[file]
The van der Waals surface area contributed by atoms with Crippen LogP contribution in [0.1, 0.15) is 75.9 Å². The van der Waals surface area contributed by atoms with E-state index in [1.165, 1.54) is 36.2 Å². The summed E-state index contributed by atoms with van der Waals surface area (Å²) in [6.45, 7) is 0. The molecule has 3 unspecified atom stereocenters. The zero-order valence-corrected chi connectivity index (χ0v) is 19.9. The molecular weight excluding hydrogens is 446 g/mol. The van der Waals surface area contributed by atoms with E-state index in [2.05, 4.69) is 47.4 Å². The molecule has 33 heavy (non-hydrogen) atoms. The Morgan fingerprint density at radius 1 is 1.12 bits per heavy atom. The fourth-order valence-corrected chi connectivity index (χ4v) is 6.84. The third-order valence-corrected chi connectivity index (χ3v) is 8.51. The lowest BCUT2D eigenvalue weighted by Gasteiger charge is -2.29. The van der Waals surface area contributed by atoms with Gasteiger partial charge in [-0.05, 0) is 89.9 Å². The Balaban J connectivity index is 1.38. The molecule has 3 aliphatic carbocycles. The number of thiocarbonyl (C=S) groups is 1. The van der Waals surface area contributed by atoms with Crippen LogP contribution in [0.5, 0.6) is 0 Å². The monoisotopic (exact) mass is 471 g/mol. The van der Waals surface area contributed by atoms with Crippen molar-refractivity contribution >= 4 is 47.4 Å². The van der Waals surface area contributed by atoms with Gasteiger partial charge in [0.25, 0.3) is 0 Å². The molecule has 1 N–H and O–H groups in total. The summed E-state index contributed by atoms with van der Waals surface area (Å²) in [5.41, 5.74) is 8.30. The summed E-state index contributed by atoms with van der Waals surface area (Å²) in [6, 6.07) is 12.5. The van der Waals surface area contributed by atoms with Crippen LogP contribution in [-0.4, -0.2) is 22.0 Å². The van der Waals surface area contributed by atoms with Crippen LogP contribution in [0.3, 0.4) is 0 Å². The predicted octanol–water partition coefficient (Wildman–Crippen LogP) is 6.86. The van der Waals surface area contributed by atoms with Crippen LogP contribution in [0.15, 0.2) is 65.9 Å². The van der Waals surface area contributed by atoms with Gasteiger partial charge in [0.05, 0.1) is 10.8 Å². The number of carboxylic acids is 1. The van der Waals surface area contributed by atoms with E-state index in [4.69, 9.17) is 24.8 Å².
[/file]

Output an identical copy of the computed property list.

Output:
The van der Waals surface area contributed by atoms with Crippen LogP contribution in [0.1, 0.15) is 75.9 Å². The van der Waals surface area contributed by atoms with E-state index in [1.165, 1.54) is 36.2 Å². The summed E-state index contributed by atoms with van der Waals surface area (Å²) in [6.45, 7) is 0. The molecule has 3 unspecified atom stereocenters. The zero-order valence-corrected chi connectivity index (χ0v) is 19.9. The molecular weight excluding hydrogens is 446 g/mol. The van der Waals surface area contributed by atoms with E-state index in [2.05, 4.69) is 47.4 Å². The molecule has 33 heavy (non-hydrogen) atoms. The Morgan fingerprint density at radius 1 is 1.12 bits per heavy atom. The fourth-order valence-corrected chi connectivity index (χ4v) is 6.84. The third-order valence-corrected chi connectivity index (χ3v) is 8.51. The lowest BCUT2D eigenvalue weighted by Gasteiger charge is -2.29. The van der Waals surface area contributed by atoms with Gasteiger partial charge in [-0.05, 0) is 89.9 Å². The Balaban J connectivity index is 1.38. The molecule has 3 aliphatic carbocycles. The number of thiocarbonyl (C=S) groups is 1. The van der Waals surface area contributed by atoms with Crippen LogP contribution in [0.5, 0.6) is 0 Å². The monoisotopic (exact) mass is 471 g/mol. The van der Waals surface area contributed by atoms with Crippen molar-refractivity contribution >= 4 is 47.4 Å². The van der Waals surface area contributed by atoms with Gasteiger partial charge in [0.25, 0.3) is 0 Å². The molecule has 1 N–H and O–H groups in total. The summed E-state index contributed by atoms with van der Waals surface area (Å²) in [5.41, 5.74) is 8.30. The summed E-state index contributed by atoms with van der Waals surface area (Å²) in [6, 6.07) is 12.5. The van der Waals surface area contributed by atoms with Crippen LogP contribution in [-0.4, -0.2) is 22.0 Å². The van der Waals surface area contributed by atoms with Crippen LogP contribution in [0.3, 0.4) is 0 Å². The predicted octanol–water partition coefficient (Wildman–Crippen LogP) is 6.86. The van der Waals surface area contributed by atoms with Crippen LogP contribution in [0.15, 0.2) is 65.9 Å². The van der Waals surface area contributed by atoms with Gasteiger partial charge in [0.05, 0.1) is 10.8 Å². The number of carboxylic acids is 1. The van der Waals surface area contributed by atoms with E-state index in [4.69, 9.17) is 24.8 Å².